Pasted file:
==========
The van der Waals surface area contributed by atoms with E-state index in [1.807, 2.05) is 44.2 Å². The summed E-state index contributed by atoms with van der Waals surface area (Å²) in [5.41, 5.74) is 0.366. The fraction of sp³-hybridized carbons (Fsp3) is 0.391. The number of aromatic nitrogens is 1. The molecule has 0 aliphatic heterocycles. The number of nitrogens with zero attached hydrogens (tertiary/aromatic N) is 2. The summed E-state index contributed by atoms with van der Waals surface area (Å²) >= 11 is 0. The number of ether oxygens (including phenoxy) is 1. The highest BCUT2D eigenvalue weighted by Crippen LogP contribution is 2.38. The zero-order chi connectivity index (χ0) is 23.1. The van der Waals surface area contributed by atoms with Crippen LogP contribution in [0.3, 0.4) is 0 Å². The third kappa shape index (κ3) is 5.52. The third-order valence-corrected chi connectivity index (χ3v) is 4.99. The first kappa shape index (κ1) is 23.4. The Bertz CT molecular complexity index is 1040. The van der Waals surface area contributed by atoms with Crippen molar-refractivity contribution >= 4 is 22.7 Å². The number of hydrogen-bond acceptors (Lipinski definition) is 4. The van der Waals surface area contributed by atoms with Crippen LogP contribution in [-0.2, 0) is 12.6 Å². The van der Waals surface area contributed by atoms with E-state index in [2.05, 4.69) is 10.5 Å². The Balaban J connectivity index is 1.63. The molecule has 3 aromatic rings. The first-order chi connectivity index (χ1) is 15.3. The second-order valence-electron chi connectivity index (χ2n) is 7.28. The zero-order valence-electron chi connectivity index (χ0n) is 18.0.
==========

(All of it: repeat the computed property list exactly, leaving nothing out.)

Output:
The van der Waals surface area contributed by atoms with E-state index in [1.807, 2.05) is 44.2 Å². The summed E-state index contributed by atoms with van der Waals surface area (Å²) in [5.41, 5.74) is 0.366. The fraction of sp³-hybridized carbons (Fsp3) is 0.391. The number of aromatic nitrogens is 1. The molecule has 0 aliphatic heterocycles. The number of nitrogens with zero attached hydrogens (tertiary/aromatic N) is 2. The summed E-state index contributed by atoms with van der Waals surface area (Å²) >= 11 is 0. The number of ether oxygens (including phenoxy) is 1. The highest BCUT2D eigenvalue weighted by Crippen LogP contribution is 2.38. The zero-order chi connectivity index (χ0) is 23.1. The van der Waals surface area contributed by atoms with Crippen LogP contribution in [0.3, 0.4) is 0 Å². The third kappa shape index (κ3) is 5.52. The third-order valence-corrected chi connectivity index (χ3v) is 4.99. The first kappa shape index (κ1) is 23.4. The Bertz CT molecular complexity index is 1040. The van der Waals surface area contributed by atoms with Crippen molar-refractivity contribution >= 4 is 22.7 Å². The number of hydrogen-bond acceptors (Lipinski definition) is 4. The van der Waals surface area contributed by atoms with Crippen LogP contribution in [-0.2, 0) is 12.6 Å². The van der Waals surface area contributed by atoms with E-state index in [2.05, 4.69) is 10.5 Å². The Balaban J connectivity index is 1.63. The molecule has 3 aromatic rings. The first-order chi connectivity index (χ1) is 15.3. The second-order valence-electron chi connectivity index (χ2n) is 7.28. The zero-order valence-electron chi connectivity index (χ0n) is 18.0.